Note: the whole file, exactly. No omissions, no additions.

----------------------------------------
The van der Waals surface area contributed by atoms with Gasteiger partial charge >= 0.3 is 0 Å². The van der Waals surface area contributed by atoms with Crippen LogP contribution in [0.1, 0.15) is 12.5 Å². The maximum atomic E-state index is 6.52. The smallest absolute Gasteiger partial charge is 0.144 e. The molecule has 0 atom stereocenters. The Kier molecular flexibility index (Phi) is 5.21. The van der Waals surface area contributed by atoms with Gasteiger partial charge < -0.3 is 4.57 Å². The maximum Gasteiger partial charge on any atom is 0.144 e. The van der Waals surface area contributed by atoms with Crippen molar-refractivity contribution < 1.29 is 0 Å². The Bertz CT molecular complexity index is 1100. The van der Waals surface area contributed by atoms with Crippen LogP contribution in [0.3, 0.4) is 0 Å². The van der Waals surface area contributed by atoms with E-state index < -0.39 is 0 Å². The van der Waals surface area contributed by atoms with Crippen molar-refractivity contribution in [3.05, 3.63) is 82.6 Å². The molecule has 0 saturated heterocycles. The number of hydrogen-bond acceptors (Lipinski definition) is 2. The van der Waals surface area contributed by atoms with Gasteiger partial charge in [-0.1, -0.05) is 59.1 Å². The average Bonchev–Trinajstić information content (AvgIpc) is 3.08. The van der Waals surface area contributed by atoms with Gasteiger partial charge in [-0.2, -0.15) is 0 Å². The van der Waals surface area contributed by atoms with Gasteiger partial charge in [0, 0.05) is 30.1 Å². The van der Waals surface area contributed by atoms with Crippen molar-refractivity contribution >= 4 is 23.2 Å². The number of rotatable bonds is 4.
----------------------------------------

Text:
The van der Waals surface area contributed by atoms with Gasteiger partial charge >= 0.3 is 0 Å². The van der Waals surface area contributed by atoms with Crippen LogP contribution in [0.1, 0.15) is 12.5 Å². The maximum atomic E-state index is 6.52. The smallest absolute Gasteiger partial charge is 0.144 e. The molecule has 0 atom stereocenters. The Kier molecular flexibility index (Phi) is 5.21. The van der Waals surface area contributed by atoms with Gasteiger partial charge < -0.3 is 4.57 Å². The maximum Gasteiger partial charge on any atom is 0.144 e. The van der Waals surface area contributed by atoms with Crippen molar-refractivity contribution < 1.29 is 0 Å². The Bertz CT molecular complexity index is 1100. The van der Waals surface area contributed by atoms with Crippen LogP contribution in [0.3, 0.4) is 0 Å². The van der Waals surface area contributed by atoms with E-state index < -0.39 is 0 Å². The van der Waals surface area contributed by atoms with Crippen molar-refractivity contribution in [3.05, 3.63) is 82.6 Å². The molecule has 0 saturated heterocycles. The number of hydrogen-bond acceptors (Lipinski definition) is 2. The van der Waals surface area contributed by atoms with Gasteiger partial charge in [-0.1, -0.05) is 59.1 Å². The average Bonchev–Trinajstić information content (AvgIpc) is 3.08. The van der Waals surface area contributed by atoms with Gasteiger partial charge in [-0.2, -0.15) is 0 Å². The van der Waals surface area contributed by atoms with Gasteiger partial charge in [0, 0.05) is 30.1 Å². The van der Waals surface area contributed by atoms with Crippen molar-refractivity contribution >= 4 is 23.2 Å². The number of rotatable bonds is 4.